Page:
A guarantor home loan could help you enter the property market sooner and with a lower deposit, thanks to the help of a close family member.
But it does come with considerable risks for the person guaranteeing your loan, especially if you’re unable to meet your repayments.
Here’s what you need to know about guarantor home loans:
How do guarantor loans work?
If you can’t save a large enough deposit for a home, a family member can become a guarantor by providing the extra security that lenders need to approve your loan.
In most cases, the guarantor uses the equity in their own property as security for the amount you borrow.
This guarantee is typically for just part of your loan, to cover the portion you can’t afford on your own.
A common reason people use guarantors is to avoid paying for lenders mortgage insurance (LMI), which usually applies if your deposit is less than 20%. LMI can add thousands of dollars onto the total loan amount.
Let’s say you want to buy a property worth $500,000.
You’ve saved $25,000 for the deposit – on top of other upfront costs like building inspections and stamp duty (if ineligible for first-home buyer concessions).
That’s 5% of the purchase price.
To get a home loan without having to pay for LMI, you’d usually need to save another 15% of the purchase price, or $75,000.
That’s where a guarantor can help.
A guarantor – usually a close family member – could put forward $75,000 of the equity in a property they own as security for your loan.
Who in the family can be a guarantor?
A guarantor is generally restricted to immediate family, but exactly who can become a guarantor varies from lender to lender.
People who can often act as a guarantor:
Some lenders will allow extended family members, such as cousins, or even ex-spouses to act as a guarantor to your loan.
Your Smartline Adviser can help you understand which lender best suits your needs.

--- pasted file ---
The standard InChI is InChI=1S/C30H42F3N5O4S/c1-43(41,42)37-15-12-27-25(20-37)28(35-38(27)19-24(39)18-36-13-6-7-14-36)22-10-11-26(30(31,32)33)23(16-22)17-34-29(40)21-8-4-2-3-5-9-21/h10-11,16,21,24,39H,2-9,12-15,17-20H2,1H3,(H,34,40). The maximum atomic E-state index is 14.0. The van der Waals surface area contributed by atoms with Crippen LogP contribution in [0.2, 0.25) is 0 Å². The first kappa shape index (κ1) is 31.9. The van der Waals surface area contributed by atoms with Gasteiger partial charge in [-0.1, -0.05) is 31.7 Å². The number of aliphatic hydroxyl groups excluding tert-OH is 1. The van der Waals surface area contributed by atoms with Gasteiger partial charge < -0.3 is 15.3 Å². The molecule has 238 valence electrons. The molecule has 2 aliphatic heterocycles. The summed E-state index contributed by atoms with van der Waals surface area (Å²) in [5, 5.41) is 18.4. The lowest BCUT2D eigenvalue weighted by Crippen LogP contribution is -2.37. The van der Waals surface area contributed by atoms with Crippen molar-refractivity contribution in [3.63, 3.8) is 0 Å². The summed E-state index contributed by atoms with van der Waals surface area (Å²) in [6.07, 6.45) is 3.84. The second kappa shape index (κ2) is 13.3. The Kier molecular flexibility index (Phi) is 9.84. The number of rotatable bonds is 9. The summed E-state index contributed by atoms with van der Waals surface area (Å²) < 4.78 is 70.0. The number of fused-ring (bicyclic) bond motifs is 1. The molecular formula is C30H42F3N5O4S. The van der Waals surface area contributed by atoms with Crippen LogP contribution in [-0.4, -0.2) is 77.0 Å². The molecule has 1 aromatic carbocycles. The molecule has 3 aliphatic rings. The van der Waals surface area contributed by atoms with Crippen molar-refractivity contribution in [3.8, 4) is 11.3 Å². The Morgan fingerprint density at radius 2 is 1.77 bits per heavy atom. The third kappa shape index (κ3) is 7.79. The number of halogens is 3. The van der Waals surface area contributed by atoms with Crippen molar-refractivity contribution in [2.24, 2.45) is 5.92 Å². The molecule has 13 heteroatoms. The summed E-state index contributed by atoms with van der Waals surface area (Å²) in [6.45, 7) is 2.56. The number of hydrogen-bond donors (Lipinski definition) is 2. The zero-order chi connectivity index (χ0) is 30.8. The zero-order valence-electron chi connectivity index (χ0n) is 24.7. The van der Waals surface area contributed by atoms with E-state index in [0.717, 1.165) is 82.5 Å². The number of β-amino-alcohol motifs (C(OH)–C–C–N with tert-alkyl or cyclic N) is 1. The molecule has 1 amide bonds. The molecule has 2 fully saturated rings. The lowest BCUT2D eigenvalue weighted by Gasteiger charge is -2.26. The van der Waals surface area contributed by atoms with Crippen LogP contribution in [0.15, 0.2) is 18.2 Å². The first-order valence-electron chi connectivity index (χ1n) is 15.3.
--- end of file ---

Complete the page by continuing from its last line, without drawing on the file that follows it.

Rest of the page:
How much can I borrow with a guarantor home loan?
With a guarantor, some lenders may let you borrow up to, or even above 100% of the value of the property, which can help with other upfront costs such as stamp duty.
Other lenders may want to see a deposit of at least 5% in genuine savings, even with a guarantor.
Regardless, the lender will want to see that you have the capacity to meet your repayments each month by looking at your income and expenses.
Can you buy an investment property with a guarantor home loan?
In many cases a family guarantee can be used to buy an investment property, however some lenders restrict purchases to owner-occupied properties.
When can you remove the guarantee?
You can apply for the guarantor to be released from the agreement once you’ve paid off enough of your loan, or the value of the property has risen enough to cover the guaranteed amount. You will still need to owe less than 80% of the value of your property to avoid LMI.
In some cases, you may need to pay a lender discharge fee, or pay to have the property revalued.
Are there risks in becoming a guarantor?
Becoming a guarantor on a loan is a serious commitment and shouldn’t be taken lightly.
If you default on your repayments, the bank will look to your guarantor to make up the difference in what is owed.
Guarantors, therefore, usually need to have the capacity to make repayments if necessary.
Some risks of going guarantor:
- If the borrower can’t make the loan repayments, some lenders may require a guarantor to pay back the full loan amount. If they’re unable to meet these repayments, they could lose their home if it was used as security for the loan.
- It could stop the guarantor from getting another loan or affect their future borrowing capacity.
- It could damage your relationship if the borrower defaults on their loan.
Mixing family and money has the potential to be problematic. Both parties must trust each other completely and guarantors must fully understand their commitment.
Guarantors should get financial and legal advice before signing a guarantee.
DISCLAIMER: The information contained in this article is correct at the time of publishing and is subject to change. It is intended to be of a general nature only. It has been prepared without taking into account any person’s objectives, financial situation or needs. Before acting on this information, Smartline recommends that you consider whether it is appropriate for your circumstances. Smartline recommends that you seek independent legal, financial, and taxation advice before acting on any information in this article.